Jianbing, the Street Food You've Never Heard of, Is Now in Chicago
THE LOOP — The street food called jianbing is ubiquitous in Ye "Red" Yuan's hometown of Tianjin, China. People eat it for breakfast or late at night, after drinking. It's fast, cheap, tasty and elicits little of the analysis or hype that, say, whiskey and doughnuts do these days.
But Yuan, 28, of Bridgeport has been thinking about jianbing a lot lately and how the crepelike snack, so popular in northern Chinese cities, is nowhere to be found in Chicago, his adopted home for the last eight years. And so he's building a business around it, cooking it just as it they do at streetside stalls in Tianjin.
Two weeks ago, Yuan and his wife, Caitlin Bauler, 29, set up a stand at The Nosh alfresco market to introduce jianbing and their business, Nali (Mandarin for "where" or "there," depending on how you say it).
Janet Fuller explains how this couple found each other from halfway around the world:
Jianbing (pronounced JEEYUN-bing) is a large, thin pancake made of mung bean and millet. It's spread on one side with eggs and herbs, flipped, topped with fried wontons, smeared with chili or soy paste and folded up into a tidy packet.
Yuan and Bauler offer two nontraditional fillings: clay-pot braised pork belly and a vegetarian one they've dubbed "gua-kale-mole."
Jianbing is typically washed down with freshly made hot soy milk, something Bauler said they are working on. For now, they're making cold almond tea ($3) — a Chinese version of horchata, if you will — and curried pickled vegetables ($3) as accompaniments to the jianbing, which costs $8.
Yuan, who went to culinary school in China, cooks to order on a crepe griddle, the closest thing the couple could find to what's used in China.
He has been refining his recipes and technique at home for months now, but he and Bauler, a Glen Ellyn native, have talked about starting a business for about four years, she said.
The couple met five years ago while working at the Noble Square restaurant Usagi Ya, she in the front of the house, he in the kitchen.
They left in 2011 to help their friend, chef Kee Chan, open Lure Izakaya Pub in Chinatown with French chef Eric Aubriot. Yuan said the experience opened his eyes to the fascinating overlap in cuisines as varied as Japanese, Mexican and his own.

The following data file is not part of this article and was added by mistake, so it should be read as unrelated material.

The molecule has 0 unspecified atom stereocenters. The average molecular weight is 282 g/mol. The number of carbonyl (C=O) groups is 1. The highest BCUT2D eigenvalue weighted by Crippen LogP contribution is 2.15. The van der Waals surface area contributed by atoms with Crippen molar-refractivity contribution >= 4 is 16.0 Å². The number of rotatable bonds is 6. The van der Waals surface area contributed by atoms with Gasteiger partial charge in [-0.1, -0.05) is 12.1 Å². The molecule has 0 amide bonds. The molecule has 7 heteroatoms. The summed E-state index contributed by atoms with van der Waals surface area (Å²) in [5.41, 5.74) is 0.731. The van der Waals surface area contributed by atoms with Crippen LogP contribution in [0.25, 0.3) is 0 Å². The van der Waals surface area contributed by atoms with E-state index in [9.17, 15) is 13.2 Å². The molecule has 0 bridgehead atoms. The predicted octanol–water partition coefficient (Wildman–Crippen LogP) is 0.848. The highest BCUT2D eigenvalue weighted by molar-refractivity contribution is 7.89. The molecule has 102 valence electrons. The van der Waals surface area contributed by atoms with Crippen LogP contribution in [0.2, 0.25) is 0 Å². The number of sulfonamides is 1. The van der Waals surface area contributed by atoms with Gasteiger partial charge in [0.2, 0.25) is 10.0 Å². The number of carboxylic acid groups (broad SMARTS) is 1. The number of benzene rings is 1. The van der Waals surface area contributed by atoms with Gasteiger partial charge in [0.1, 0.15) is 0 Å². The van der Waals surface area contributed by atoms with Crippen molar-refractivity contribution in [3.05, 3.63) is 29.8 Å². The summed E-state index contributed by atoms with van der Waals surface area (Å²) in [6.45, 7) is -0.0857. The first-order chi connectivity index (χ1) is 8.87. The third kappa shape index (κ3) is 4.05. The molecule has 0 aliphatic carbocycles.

Lure closed after a year. Yuan moved on to another sushi restaurant in Lincoln Park, and Bauler returned to the graphic design field, in which she'd worked after college.
All the while, Yuan said, "I always complain about Chicago, how there's no good Chinese food. One thing I realized was if I don't do something about it, then don't complain."
And he missed jianbing.
The couple began putting together a plan and all the requisite paperwork for Nali last year. They had hoped to join the Nosh winter market in Logan Square, but the timing didn't work out.
Besides, it was only a month ago in his home kitchen that Yuan said he finally nailed the jianbing batter.
"I put it in my mouth and was like, 'Wow. Yes,'" he said.
At their Nosh debut two weeks ago, the enthusiastic, if small, stream of customers included a Chinese woman who appeared shocked to see jianbing outside of its native habitat.
That woman, Yan Wang, returned to the Nosh on Friday with her husband, Shao Bin Sun, a native of Tianjin, where jianbing originated. They work Downtown and live in Arlington Heights.
"He's been craving it for a long time. He even tried to make it at home," Wang said.
The couple ate their jianbing on a bench, nodding in approval.
"I'm pretty excited. I have a lot of friends from my region, and they all like it, but it's just so hard to find here," Sun said.
That might not be the case for too long.
Chan, Yuan and Bauler's former boss, said another of his former employees at Strings, his Chinatown restaurant, is looking for a place to open a jianbing joint.
"Jianbing is getting popular in New York," Chan said. "You know Chicago. We're always behind the game a little bit, but I think it's something that's not so complicated for people to try."
That's the ultimate goal for Yuan and Bauler, too — a small restaurant, around 20 seats, where they would serve jianbing and other Northern Chinese specialties.
It would be a welcome sight to Drew Strellis, 27, a River North business analyst.
Strellis studied in China a decade ago in a high school exchange program, where he ate jianbing daily. He did a double take on Friday when he saw the Nali stand and the jianbing sign. Though he'd already eaten lunch, he ordered a pork-filled jianbing anyway.
"I can't pass it up," he said.
Bauler said they are working to get a second griddle so they can participate in other markets. For now, the couple and their jianbing can be found from 11 a.m. to 2 p.m. Fridays at The Nosh, Two North Riverside Plaza, at the southeast corner of Canal and Washington streets.
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